You can look for colored glass at yard sales, recycling centers, and thrift stores. You can also look for discarded glass in your own home. Liquor bottles and wine bottles can be used for making sea glass as well.

Recycling centers are a great source for good pieces of glass. You can also find more colored glass here.

Step 2: Breaking Glass
This is the most dangerous part of making sea glass. Make sure you take all the necessary precautions during this step. Wear cut-resistant work gloves and safety goggles and keep the barrel of your tumbler nearby.

Use the flat side of your hammer and strike the glass object to break it into large pieces. Continue striking until you have small glasses that are uniform in size. Place the contents into plastic bags and then pass them through the wire mesh colander. This will separate the tiny shards of glass from the bigger pieces.

You can gently shake the wire mesh until all the shards have passed through.

Step 3: Tumbling the Glass

Add the chunks of glass to the barrel. You should fill up two-thirds or one-half of the barrel. If you don’t have enough glass, then you can add the ceramic pellets or clean rocks. You’ll also need to add grit. If you have a tumbler with a capacity of 3lb, then 3 to 4 tablespoons of grit will be sufficient.

Run the tumbler for 3 to 5 days. You can check on the status of the glass after 48 hours. There should be some frosting and smoothening of sharp corners at this point.

Continue the tumbling process until all the glass pieces have rounded edges and are evenly frosted. The longer you run them through the tumbler, the more they’ll look like old sea glass.

Step 3: Cleaning Your Homemade Sea Glass

Once your glass is ready, you can place the wire mesh colander over a bucket and filter the sea glass. This will allow the grit to drip through. Next, you can take your glass outdoors and hose it down with water. This will wash away any remaining grit and grime on the glass.

Colors vs. Cost: How Can You Value Sea Glass

Sea glass is found in many colors. The color of a sea glass gem plays a pretty significant role in determining its value. Rare colors such as deep aqua and cobalt blue are very desirable for a sea glass collector. Colors like yellow and cherry red are also very rare as they are not used often in glass production.

You can also determine the value of a sea glass gem according to its conditioning and frosting. If a piece of sea glass still carries chipped edge and/or translucent sides, then it won’t be of much value – even if it has a rare color.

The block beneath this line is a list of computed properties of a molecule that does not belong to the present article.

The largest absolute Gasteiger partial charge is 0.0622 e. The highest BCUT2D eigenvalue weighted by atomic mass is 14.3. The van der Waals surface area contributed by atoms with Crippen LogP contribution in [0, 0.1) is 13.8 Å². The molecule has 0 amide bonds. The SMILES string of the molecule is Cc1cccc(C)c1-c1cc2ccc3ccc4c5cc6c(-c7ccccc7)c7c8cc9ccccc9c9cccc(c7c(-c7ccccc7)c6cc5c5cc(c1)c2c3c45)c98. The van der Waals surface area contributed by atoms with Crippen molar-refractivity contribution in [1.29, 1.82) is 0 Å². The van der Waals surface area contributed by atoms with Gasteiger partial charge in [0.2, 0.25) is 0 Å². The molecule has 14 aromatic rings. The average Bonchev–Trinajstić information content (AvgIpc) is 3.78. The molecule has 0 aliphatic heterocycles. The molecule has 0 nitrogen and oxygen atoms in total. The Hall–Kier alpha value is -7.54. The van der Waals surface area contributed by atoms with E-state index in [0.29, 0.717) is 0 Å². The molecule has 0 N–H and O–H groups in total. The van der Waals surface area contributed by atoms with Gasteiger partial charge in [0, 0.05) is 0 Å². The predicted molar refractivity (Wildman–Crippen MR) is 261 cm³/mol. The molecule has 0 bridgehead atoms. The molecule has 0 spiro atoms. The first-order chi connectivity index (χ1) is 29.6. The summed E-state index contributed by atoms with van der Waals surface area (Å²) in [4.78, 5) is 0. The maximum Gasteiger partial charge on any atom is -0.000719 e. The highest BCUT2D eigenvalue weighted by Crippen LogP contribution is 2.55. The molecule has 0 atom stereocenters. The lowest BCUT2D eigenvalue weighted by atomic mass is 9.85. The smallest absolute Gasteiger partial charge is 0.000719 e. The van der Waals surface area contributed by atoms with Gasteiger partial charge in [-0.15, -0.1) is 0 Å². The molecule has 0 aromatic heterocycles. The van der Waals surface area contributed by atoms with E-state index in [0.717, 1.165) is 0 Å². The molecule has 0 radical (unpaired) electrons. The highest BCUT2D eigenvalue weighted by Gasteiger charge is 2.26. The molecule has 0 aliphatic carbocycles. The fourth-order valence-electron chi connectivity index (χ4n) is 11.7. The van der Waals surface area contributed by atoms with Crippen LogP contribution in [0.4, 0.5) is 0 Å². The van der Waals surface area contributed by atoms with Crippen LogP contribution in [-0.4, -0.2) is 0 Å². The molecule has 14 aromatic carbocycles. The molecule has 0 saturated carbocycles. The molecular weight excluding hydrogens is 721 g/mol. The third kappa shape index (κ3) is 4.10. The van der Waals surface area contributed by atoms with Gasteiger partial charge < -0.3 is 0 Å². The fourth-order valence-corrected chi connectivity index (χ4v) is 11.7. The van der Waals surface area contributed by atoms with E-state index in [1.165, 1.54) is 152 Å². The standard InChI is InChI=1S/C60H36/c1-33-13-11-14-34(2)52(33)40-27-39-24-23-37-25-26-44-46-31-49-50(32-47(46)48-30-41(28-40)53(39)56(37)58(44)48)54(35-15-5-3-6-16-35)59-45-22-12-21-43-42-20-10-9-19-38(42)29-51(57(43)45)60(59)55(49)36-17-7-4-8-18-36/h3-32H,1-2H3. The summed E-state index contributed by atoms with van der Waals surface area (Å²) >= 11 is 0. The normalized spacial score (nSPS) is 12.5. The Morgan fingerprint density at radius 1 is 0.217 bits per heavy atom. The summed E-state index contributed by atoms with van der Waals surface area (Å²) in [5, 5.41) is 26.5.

The thickness and shape of the glass is also a factor. Thick sea glass with a sufficient amount of frosting and no markings will be considered valuable. The individuality of the sea glass gem will also determine its value. For instance, a sea glass gem that carries unique markings and patterns is also considered valuable.

Making Sea Glass Jewelry
Sea glass can be used to make very unique pieces of jewelry. If you’re interested in making sea glass jewelry, then you’ll need wire for your wrapping, flat-nosed and round-nosed pliers, a large jump ring, a chain, water, a small dish, a clasp, a connector, a diamond drill bit (you can use a drill bit of 1 to 1.5mm. If you’re looking to make a larger hole, then a 3mm drill bit will suffice) and a shaft drill.

Fill a small dish with water and submerge the glass piece in it. The water acts as a lubricant and keeps the glass and drill bit cool during the drilling process. Use a diamond drill bit and drill a hole through the glass piece. If you are particular about the hole’s location, then you can work with a larger dish. This will help you hold onto the glass piece while you drill. Make sure the glass piece remains submerged throughout the drilling process. The water will get cloudy as you drill through, but make sure you keep drilling in the same spot.

Once you have drilled through all the glass pieces, you can insert the briolette wire wrapping through the holes. If you’re looking to make a necklace, then you can attach this wrapping around the chain. Once all your glass pieces are ready, you can attach all the chains to the jump ring and close it off.

The great part about making sea glass jewelry is that you need very few tools to begin. You don’t really need a lot of technical skills to make sea glass. You can also make it with angular and irregular pieces.

It’s not an overly disruptive process either, and the value of your sea glass is largely preserved. You can take out the wire wrapping and chains and add the sea glass back to your collection. This is especially useful when you are dealing with real sea glass. Given the growing scarcity of sea glass, your collection will grow to become a lot more valuable with time.